It is another object of certain embodiments of the present invention to provide a radiation delivery device comprising a substrate and a radiation source material deposited onto, or incorporated into the substrate, wherein the substrate is shaped to fill a body cavity and the radiation source material comprises palladium-103.
It is a still further object of certain embodiments of the present invention to provide a method for filling a body cavity with such a radiation delivery device.
FIGS. 1A-1B illustrate a thin film radiation delivery device.
FIG. 2 shows a deformable radiation delivery device which may be implanted within a body cavity.
FIGS. 3A-3B show flexible hollow tube radiation delivery devices with a radioactive material on either an internal or external surface of the device.
FIG. 4 shows a flexible hollow tube radiation delivery device which houses radioactive components.
FIG. 5 shows a long flexible strand with a radioactive material on a surface of the strand.
FIG. 6A shows a cross-sectional view of a fabric material with a radioactive material on a surface of the fabric material.
FIG. 6B shows a perspective view of a mesh made from the fabric material of FIG. 6A.
FIGS. 7A-7B illustrate cross-sectional views of a microsphere radiation delivery device according to one embodiment of the present invention.
FIG. 8 illustrates a radiation delivery device comprising a fiber with multiple microspheres containing radioactive material attached thereto.
Generally stated, a radiation delivery device embodying features of the present invention comprises at least a radiation compatible substrate and a radiation source. The substrate and radiation source can either serve as a radiation delivery device, or the combination can be incorporated into a structure, which will serve as the radiation delivery device. The radiation source material is associated with the substrate in some way and, for example, can be incorporated into the substrate or applied onto the outer surface of the substrate.
The substrate can be formed from a non-toxic metallic, non-metallic, polymeric, or ceramic material. The substrate can be in the form of a fiber, strand, ribbon, mesh, patch, film, suture, staple, clip, pin, microsphere, pellet, or the like. By pellet is meant substrates including, but not limited to, rods, cylinders and hollow tubes of different cross-sectional configurations. Further, the substrate can be rigid, flexible, deformable, solid, hollow, porous, or even sufficiently porous to allow for tissue growth therein.
In one embodiment, the substrate can be a thin film, fiber, ribbon, mesh, patch, suture, strand or the like formed from a biocompatible polymeric material. The polymeric material is preferably be selected from the group consisting of polyvinyl chloride, polysulfones, cellulose esters, nylon, Dacron™, polyesters, polyolefins, polyurethanes, polyamides, polyimides and modified versions of one or more of these materials, as well as any other polymeric materials known by a skilled person to be suitable for this purpose.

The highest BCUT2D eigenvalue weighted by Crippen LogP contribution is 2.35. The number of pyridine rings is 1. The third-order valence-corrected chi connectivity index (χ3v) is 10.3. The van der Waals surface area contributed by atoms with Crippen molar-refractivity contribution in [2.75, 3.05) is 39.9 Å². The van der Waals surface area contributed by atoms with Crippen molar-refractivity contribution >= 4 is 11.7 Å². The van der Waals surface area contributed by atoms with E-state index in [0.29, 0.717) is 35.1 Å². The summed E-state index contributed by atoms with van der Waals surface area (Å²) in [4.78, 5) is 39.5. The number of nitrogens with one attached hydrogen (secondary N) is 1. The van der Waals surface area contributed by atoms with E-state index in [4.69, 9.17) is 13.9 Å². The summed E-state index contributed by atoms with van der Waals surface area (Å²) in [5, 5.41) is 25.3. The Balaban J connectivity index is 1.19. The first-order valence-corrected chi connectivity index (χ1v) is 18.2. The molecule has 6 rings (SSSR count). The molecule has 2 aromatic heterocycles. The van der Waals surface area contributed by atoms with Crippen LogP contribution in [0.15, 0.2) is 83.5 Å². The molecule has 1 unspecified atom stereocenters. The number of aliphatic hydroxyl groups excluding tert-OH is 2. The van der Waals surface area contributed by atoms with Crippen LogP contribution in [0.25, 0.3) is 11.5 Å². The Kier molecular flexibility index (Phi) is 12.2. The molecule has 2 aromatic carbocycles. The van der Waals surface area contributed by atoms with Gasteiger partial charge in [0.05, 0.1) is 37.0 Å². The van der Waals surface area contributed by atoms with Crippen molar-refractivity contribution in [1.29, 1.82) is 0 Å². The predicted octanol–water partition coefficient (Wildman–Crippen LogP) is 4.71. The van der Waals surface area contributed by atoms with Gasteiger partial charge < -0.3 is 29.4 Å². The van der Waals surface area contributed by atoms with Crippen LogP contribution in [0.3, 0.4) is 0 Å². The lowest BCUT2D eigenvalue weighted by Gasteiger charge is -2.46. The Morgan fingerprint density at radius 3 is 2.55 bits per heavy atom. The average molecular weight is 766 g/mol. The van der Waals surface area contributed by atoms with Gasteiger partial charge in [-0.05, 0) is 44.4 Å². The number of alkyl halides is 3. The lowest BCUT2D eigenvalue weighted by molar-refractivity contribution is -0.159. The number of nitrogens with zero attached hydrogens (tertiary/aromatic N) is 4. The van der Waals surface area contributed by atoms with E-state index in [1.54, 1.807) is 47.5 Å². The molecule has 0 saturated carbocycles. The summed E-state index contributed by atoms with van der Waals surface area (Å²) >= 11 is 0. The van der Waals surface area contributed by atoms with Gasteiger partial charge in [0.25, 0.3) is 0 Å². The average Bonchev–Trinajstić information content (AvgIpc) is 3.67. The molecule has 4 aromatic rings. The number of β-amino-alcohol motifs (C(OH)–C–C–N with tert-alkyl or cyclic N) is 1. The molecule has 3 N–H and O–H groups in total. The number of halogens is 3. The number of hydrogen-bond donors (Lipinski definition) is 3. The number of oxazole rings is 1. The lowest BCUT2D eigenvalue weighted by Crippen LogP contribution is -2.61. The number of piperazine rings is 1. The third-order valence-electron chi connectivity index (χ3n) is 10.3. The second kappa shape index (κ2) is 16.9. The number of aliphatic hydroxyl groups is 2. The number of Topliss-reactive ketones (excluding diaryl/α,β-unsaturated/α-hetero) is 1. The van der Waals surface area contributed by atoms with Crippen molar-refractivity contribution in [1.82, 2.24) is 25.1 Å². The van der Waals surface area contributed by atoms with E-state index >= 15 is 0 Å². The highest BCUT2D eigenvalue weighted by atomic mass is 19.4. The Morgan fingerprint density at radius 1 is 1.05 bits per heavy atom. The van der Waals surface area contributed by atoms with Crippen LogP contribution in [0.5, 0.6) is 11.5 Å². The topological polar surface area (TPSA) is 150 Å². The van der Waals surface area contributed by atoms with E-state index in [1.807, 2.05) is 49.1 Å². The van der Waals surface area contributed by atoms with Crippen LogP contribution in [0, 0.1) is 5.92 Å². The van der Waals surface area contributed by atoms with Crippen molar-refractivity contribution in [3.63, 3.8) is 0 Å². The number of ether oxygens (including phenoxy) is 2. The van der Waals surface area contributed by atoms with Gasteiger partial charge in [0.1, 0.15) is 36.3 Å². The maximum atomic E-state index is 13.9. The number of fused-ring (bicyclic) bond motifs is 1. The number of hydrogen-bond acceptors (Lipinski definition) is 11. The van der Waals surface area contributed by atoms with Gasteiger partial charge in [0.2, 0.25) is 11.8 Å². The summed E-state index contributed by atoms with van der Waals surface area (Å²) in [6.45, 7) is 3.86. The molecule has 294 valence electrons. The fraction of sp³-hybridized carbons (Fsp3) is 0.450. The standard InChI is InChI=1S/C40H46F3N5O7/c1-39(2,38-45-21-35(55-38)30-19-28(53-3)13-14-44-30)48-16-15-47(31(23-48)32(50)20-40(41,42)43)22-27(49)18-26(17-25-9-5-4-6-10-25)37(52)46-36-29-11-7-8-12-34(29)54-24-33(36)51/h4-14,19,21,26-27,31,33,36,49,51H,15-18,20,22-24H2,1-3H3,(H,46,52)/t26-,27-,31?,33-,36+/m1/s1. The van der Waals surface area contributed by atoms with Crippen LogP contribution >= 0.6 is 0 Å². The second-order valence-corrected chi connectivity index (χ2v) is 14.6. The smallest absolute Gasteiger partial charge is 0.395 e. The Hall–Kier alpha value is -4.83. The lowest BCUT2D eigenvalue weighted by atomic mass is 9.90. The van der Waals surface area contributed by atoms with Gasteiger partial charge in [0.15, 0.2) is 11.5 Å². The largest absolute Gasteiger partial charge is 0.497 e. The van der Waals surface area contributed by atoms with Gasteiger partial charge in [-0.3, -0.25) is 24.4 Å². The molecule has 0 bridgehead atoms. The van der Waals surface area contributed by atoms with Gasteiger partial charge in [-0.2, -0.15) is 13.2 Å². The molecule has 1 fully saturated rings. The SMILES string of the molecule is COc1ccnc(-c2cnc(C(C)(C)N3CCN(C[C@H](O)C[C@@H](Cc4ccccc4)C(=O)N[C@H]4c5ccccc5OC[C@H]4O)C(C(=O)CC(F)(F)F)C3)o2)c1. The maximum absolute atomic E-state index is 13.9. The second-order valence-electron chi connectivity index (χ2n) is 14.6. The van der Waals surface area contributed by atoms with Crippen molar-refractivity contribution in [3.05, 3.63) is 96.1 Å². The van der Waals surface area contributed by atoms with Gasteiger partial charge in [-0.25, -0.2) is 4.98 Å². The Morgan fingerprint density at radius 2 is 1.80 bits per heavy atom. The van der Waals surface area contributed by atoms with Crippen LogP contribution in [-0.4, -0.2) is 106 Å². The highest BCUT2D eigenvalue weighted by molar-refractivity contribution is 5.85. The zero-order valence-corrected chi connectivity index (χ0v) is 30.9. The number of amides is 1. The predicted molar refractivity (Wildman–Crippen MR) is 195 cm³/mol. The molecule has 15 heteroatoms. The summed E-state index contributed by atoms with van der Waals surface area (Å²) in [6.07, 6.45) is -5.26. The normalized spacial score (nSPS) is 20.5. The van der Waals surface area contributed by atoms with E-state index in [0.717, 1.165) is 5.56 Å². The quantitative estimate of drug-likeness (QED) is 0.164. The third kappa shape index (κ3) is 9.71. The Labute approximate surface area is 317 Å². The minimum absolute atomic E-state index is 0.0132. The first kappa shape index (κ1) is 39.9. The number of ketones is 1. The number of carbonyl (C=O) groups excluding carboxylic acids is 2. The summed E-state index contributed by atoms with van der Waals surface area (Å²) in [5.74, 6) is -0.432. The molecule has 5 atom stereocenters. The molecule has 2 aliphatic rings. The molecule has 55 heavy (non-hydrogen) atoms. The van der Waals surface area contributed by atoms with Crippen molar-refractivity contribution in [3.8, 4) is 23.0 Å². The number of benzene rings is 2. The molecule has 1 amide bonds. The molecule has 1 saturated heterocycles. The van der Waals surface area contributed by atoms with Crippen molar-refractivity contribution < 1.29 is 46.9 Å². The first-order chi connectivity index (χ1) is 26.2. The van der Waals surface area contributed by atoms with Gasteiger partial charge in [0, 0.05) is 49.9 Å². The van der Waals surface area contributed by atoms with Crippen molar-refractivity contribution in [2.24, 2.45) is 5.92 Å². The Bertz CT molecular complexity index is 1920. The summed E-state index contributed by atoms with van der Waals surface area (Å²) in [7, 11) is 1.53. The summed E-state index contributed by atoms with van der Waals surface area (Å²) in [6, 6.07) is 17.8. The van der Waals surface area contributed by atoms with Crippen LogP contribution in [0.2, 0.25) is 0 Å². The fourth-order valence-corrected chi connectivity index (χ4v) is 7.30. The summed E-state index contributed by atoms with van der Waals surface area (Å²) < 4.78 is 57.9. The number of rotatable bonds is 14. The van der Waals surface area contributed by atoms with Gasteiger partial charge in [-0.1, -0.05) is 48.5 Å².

Radiation can cause degradation of certain polymeric materials, as is known in the art. Particularly preferred polymeric materials for forming the substrate are polymeric materials which are resistant to such degradation due to exposure to radiation, such as the radiation stabilized polypropylene materials disclosed in U.S. Pat. Nos. 5,122,593 and 5,140,073, the disclosures of which patents are hereby incorporated by reference to the extent that they relate to radiation stabilized polymeric materials suitable for use as substrates in the present invention.
Optionally, the polymeric materials forming the substrate can include one or more additives to enhance the adherence of the radiation source material to the substrate. Examples of such additives include absorbent materials such as activated carbon powder, activated charcoal, and ion exchange resins. Suitable ion exchange resins include sulfonated polystyrene resins, methylene-sulfonic phenolic resins, phosphoric polystyrene resins, polystyrene resins containing quaternary ammonium groups, pyridinium polystyrene resins, epoxy-polyamine resins containing tertiary and quaternary ammonium groups, acrylic resins, iminodiacetic polystyrene resins, and polystyrene resins containing polyamine groups, as well as other ion exchange resins known to persons skilled in the art.
In yet another embodiment, the substrate can be formed from a biodegradable polymeric material such as polyethylene glycol or polyethylene glycol-polyethylene oxide block copolymer. A particularly preferred substrate is made from a flexible or deformable material such as an elastomer, gel, foam or other suitable, flexible polymer material. Exemplary, but not limiting, polymeric materials include polyurethanes, silicones and elastomers, gels or foams of polyurethanes and silicones. Again, the key properties for use of these materials is that they must be suitable for implantation in the body and exhibit good radiation stability.
In an alternative embodiment, the substrate is a metallic material, which may be in the form of a pellet, or microsphere. The pellets or microspheres are preferably formed from a high atomic number metal or alloy such as aluminum, iridium, platinum, gold, tantalum, tungsten, lead and alloys of one or more of these or similar metals. Additionally, any lower atomic weight metal or alloy, which is satisfactorily visualized on radiographs may be used including molybdenum, indium, lithium, silver, copper, and stainless steel. Alternatively, when only magnetic resonance imaging of the delivery device is clinically desirable, the substrate can be a non-metallic pellet or microsphere formed from, for instance, carbon, diamond, or graphite or non-magnetic metals such as aluminum. The pellets or microspheres can be of any desired shape, but are preferably spherical or cylindrical. Of these substrates, graphite in the form of cylindrical pellets or microspheres is particularly preferred.